Ah, Fava Beans!
Every spring we grow favas. We eat them fresh from the garden when the beans are very young and very little. But the best is to let the pods grow and harvest them when they are about 6-8 inches long and still green. There are many ways to prepare the beans. At the Kitchen in the Groves we pick, wash, de-pod, blanch, and peel the beans. Here is how to do it easily. Many hands in the kitchen save time and make it fun. For measurement about one pound of un-peeled beans will give you roughly 1/3 cup of favas. These beans also freeze well for use in soups or fava bean puree.
METHOD NUMBER 1: POACHING FAVAS
Remove the beans from the furry pods by pulling the string (like peas), and then running a finger up the seam of the pod, split it open and remove the beans. There are about 4 to 5 beans per pod. Save the pods for use in the compost pile for extra nitrogen for your soil.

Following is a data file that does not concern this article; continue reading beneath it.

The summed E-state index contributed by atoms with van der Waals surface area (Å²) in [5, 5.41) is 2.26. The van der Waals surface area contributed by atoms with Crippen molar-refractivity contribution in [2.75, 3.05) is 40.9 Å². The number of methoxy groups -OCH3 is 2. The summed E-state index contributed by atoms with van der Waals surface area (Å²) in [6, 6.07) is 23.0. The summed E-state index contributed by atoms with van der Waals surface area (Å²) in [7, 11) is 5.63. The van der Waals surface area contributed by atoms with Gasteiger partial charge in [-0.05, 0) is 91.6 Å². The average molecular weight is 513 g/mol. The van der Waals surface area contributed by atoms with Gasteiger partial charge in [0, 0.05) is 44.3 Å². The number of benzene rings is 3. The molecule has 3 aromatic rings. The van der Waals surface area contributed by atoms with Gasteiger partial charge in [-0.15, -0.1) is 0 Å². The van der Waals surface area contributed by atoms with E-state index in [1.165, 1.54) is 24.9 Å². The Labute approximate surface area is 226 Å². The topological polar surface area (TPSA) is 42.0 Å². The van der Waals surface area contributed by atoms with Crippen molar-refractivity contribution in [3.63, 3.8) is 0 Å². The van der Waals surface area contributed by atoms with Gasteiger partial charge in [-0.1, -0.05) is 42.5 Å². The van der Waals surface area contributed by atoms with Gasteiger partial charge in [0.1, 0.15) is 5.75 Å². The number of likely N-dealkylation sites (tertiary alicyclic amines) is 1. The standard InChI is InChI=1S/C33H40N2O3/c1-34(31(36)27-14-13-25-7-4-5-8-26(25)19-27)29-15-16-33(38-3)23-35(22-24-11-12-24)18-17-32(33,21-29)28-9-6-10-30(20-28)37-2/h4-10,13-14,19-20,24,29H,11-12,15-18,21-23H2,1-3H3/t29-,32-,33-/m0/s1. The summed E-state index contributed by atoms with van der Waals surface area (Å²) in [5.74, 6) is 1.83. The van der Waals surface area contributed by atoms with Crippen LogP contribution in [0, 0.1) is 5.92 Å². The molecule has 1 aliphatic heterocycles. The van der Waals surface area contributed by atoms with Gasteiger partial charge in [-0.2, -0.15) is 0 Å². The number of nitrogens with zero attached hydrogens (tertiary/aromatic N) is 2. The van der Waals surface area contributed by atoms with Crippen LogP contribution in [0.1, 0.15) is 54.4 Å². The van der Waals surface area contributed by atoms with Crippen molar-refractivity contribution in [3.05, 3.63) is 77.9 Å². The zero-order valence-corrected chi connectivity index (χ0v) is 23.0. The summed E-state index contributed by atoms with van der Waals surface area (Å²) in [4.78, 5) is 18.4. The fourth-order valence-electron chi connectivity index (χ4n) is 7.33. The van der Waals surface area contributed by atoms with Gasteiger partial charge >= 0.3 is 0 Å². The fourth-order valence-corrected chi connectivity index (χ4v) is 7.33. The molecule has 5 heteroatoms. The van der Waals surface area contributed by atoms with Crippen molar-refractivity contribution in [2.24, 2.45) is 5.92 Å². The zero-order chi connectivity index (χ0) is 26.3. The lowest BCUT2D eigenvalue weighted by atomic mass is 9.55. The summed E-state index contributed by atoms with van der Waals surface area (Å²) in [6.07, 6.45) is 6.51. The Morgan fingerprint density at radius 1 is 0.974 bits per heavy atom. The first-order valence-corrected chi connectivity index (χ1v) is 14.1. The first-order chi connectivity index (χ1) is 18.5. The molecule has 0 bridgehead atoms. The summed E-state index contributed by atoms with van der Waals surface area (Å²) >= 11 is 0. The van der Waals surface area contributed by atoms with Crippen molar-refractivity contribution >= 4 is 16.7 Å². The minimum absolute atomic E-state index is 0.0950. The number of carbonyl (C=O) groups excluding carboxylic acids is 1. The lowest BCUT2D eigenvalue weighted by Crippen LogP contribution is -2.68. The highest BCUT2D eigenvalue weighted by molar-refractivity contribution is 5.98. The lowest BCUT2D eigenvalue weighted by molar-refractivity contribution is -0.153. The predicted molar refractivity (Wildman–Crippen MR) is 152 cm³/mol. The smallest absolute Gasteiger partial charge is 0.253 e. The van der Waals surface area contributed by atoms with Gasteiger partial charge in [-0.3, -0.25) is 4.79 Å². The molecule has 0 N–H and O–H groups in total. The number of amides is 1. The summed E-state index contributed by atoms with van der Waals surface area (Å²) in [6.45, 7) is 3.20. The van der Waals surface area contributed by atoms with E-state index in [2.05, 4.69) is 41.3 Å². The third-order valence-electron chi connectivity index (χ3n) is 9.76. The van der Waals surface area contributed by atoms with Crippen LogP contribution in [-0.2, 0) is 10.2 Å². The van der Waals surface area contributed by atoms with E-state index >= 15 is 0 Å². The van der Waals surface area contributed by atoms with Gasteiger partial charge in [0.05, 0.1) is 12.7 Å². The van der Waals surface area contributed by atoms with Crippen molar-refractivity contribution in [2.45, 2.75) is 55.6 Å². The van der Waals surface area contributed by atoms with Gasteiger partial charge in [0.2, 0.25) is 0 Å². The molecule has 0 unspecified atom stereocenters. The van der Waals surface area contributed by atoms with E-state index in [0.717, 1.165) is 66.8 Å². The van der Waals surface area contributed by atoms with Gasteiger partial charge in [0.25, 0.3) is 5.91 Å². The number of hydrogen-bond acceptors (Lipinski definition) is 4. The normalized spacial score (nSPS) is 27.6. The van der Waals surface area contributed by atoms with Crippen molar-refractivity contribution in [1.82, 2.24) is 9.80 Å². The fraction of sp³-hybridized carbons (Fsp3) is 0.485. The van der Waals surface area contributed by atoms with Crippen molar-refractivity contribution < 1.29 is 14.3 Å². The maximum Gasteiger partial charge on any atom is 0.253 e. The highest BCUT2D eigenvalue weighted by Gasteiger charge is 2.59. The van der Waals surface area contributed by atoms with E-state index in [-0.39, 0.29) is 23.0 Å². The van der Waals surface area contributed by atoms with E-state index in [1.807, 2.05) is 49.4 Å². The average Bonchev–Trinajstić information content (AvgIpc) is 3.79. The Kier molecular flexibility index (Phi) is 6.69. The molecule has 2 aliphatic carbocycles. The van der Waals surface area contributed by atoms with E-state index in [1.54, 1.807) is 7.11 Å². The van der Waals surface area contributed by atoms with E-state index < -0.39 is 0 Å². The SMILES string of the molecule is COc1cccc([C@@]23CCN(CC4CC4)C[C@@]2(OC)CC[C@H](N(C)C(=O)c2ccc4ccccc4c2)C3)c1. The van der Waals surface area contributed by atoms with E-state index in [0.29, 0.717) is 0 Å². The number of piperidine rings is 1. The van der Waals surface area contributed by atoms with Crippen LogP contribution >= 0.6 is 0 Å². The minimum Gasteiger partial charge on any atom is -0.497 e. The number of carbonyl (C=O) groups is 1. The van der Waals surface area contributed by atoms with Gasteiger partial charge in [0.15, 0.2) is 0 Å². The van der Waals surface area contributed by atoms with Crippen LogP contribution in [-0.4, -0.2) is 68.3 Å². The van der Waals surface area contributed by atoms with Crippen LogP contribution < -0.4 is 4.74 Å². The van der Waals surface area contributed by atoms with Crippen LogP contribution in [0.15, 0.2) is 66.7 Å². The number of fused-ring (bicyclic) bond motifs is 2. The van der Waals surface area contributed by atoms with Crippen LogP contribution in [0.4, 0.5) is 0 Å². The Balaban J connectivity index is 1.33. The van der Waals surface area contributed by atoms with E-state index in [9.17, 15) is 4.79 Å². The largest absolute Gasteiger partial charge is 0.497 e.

All fava beans have a thick cover skin around them which also needs to be peeled off. Place the fava beans in boiling salted water to blanch for 3-4 minutes. Remove the beans from the boiling water and submerge them in ice cold water to stop the cooking process. This step softens the second skin, making it much easier to remove.
With your fingers, squeeze the bean out from its skin or use a paring knife to cut a slit in the jacket and pop the bean out.
Toss the beans in a fragrant olive oil, salt and a very little pepper and serve over fresh cheese.
Or add the beans to any dish that needs color and texture to heighten the appearance and taste, like a simple grilled fish with lemon and olive oil or crostini with garlic and olive oil.
METHOD NUMBER 2: GRILLING FAVAS
Toss the pods in extra virgin olive oil and coarse Trapani sea salt and place them on the grill. Cook for 4-6 minutes. Flavor combinations make this dish better using harissa spice or crushed red pepper flakes. When the pods are roasted, add a splash of lemon juice and lemon zest for a lovely acidity and finish to the taste. The key is just the right temperature with the goal for the beans to steam in their pods before the pods char.
Serve the whole pods at table, open the pods with your fingers, slip the bean from their outer cover and enjoy. Save the pods for the compost heap for next year’s fava growing season.
Fava beans are very low in Saturated Fat, Cholesterol and Sodium. They are a great source of Dietary Fiber, Protein, Phosphorus, Copper and Manganese, Folate.